The working-class village of Etruria is often described as a model, a place where Josiah could realize his social ideas. He improved the housing of his employees, tried to guarantee their employment and introduced the beginning of health insurance.

On the other hand, he had little understanding of riots that broke out during a recession in the 1980s, when America declared its independence and the French fleet prevented the British from trading with Europe.

The riot was crushed and the leader was sentenced to the gallows. The workers died in droves from potter's rot, a term that covered all occupational hazards in the industry.

Lead poisoning in the dippers, the men who dipped the pottery in a mixture of lead, dye, ground flint and clay. Or chlorine poisoning in the workmen who removed salt glaze from the hot ovens and inhaled chlorine gases.

And dust lungs developed from inhaling flint particles that cut like tiny razor blades into the delicate tissues, so that a pink foam choked them to the point of suffocation. Josiah's idealism often clashed with his business interests.

It also remains somewhat mysterious how, without ever having time for socializing, he remained friends with both the intellectuals of Birmingham and the London aristocracy. He only made time for his wife. She was known for her strong personality.

Her taste was the norm. Wedgwood: 'I speak from experience about feminine taste.

Otherwise I'd cut a thin figure among my pots, not one of which is made without my Sarah's approval.' She was often ill and was tormented by rheumatism. Whenever possible, Josiah would escort her to a spa—where he sometimes didn't hesitate to open a new branch.

On the other hand, he was not impressed by the female efforts on this earth.

He thought the fuss about pregnancy and childbirth was exaggerated: 'It creates a sort of segregation between the sexes, no doubt intended to impress us poor men and make us believe that women suffer terribly for us and their children. '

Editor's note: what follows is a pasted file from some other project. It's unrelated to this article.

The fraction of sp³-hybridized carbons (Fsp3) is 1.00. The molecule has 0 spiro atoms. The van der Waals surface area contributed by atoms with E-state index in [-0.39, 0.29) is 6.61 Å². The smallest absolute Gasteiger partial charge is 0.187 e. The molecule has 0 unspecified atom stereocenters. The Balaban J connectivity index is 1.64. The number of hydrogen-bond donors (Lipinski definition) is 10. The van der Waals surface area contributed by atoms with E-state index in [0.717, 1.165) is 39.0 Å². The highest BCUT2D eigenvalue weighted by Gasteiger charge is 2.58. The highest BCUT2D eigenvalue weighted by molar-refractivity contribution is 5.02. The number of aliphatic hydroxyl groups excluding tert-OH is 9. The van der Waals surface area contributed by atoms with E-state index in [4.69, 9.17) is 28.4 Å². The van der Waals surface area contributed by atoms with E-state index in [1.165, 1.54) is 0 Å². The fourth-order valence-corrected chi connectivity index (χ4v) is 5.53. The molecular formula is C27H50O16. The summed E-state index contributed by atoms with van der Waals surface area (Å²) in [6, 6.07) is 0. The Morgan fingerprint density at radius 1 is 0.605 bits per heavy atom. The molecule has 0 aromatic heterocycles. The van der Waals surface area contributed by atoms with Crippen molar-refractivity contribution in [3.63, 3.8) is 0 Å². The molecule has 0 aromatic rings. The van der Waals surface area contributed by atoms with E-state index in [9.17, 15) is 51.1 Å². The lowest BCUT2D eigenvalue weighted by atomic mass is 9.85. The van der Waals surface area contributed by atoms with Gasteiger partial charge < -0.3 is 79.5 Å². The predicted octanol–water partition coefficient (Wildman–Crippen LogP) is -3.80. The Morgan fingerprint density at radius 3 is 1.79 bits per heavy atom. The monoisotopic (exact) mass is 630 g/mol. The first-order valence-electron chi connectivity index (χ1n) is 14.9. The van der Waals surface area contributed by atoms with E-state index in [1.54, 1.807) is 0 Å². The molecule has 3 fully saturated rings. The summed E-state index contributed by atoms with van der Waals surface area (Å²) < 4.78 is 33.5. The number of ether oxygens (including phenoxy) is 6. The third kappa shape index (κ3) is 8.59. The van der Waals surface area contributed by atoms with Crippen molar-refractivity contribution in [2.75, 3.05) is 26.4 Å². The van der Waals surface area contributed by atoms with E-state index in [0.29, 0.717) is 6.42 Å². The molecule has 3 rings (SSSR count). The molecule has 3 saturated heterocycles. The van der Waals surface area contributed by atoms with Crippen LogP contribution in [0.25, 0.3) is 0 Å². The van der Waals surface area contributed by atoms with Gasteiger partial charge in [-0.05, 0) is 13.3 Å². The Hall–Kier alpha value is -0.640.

Sarah had a temper like a thundercloud and would survive him for twenty years in spite of all her ailments and pains. A list of staff and possessions at Etruria Hall, compiled shortly before Wedgwood's death, shows that she employed seven male servants, from the butler to the gardener.

She had ten horses at her disposal and two chariots with two and two with four wheels.


In 1790, when Josiah turned 60, he passed his business over to his three sons and a son-in-law. However, none of them was so devoted to the craft as the father. At the end of 1794 he suffered from a jaw infection that shortly afterwards affected his throat.

His doctor, Erasmus Darwin, gave him laudanum to ease the pain; more than he strictly needed.

On January 2, 1795, Josiah went to sleep. He told his wife he didn't want to be disturbed. The next day his door remained closed. The gardener pulled out a ladder, climbed through the window and found his master dead in bed.

Wedgwood was not an artist. He derived the decoration of his dinnerware and vases from classical examples or was created by designers who were employed by him.

His own contribution was in the field of technology, in which he was inexhaustible, under the motto: Everything gives way to experiment (everything lends itself to experimentation).

He found new compositions of clay for plates and vases, for decorations in contrasting colors on dark surfaces, and so on.

And as his monument in Stoke-onTrent reads: 'He transformed a shaggy, insignificant handicraft into an elegant art and an essential part of national commerce.'

Josiah left behind a fortune after his death, but the firm went downhill. The eldest son John wanted to be a lord and MP, put his money in a bank that went bankrupt and led a restless existence. Josiah Jr.

wanted to act as director, but preferably from his estate and not on Etruria. Thomas, the youngest, didn't feel like it either. He was depressed, became addicted to opium and died at the age of 34.

He is the only other Wedgwood to appear in books about inventors: as the early precursor of photography. He obtained images but could not fix them yet.

Josiah's favorite daughter Susannah married Erasmus Darwin's son one of Birmingham's Lunatics and a friend of her father's.

One of her sons was none other than Charles Darwin of The Origin of Species, who was born in 1809. Wedgwood's grave can still be seen in the Saint Peter ad Vincula cemetery in Stoke-on-Trent.